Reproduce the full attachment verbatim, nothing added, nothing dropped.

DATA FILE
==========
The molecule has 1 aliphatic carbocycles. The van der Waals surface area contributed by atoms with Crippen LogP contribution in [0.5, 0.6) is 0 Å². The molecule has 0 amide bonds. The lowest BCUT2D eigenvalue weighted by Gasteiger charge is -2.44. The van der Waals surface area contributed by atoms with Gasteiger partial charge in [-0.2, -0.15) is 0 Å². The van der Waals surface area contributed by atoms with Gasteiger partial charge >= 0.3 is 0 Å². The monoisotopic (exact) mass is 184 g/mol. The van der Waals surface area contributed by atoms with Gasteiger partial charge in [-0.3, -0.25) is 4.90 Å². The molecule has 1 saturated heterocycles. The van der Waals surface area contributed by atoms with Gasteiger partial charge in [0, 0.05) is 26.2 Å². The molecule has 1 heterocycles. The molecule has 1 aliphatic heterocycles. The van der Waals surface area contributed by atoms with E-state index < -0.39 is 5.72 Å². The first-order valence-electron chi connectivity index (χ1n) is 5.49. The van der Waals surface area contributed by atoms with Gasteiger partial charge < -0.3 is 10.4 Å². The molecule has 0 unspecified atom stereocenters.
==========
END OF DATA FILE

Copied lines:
The molecule has 1 aliphatic carbocycles. The van der Waals surface area contributed by atoms with Crippen LogP contribution in [0.5, 0.6) is 0 Å². The molecule has 0 amide bonds. The lowest BCUT2D eigenvalue weighted by Gasteiger charge is -2.44. The van der Waals surface area contributed by atoms with Gasteiger partial charge in [-0.2, -0.15) is 0 Å². The van der Waals surface area contributed by atoms with Gasteiger partial charge >= 0.3 is 0 Å². The monoisotopic (exact) mass is 184 g/mol. The van der Waals surface area contributed by atoms with Gasteiger partial charge in [-0.3, -0.25) is 4.90 Å². The molecule has 1 saturated heterocycles. The van der Waals surface area contributed by atoms with Gasteiger partial charge in [0, 0.05) is 26.2 Å². The molecule has 1 heterocycles. The molecule has 1 aliphatic heterocycles. The van der Waals surface area contributed by atoms with E-state index < -0.39 is 5.72 Å². The first-order valence-electron chi connectivity index (χ1n) is 5.49. The van der Waals surface area contributed by atoms with Gasteiger partial charge < -0.3 is 10.4 Å². The molecule has 0 unspecified atom stereocenters.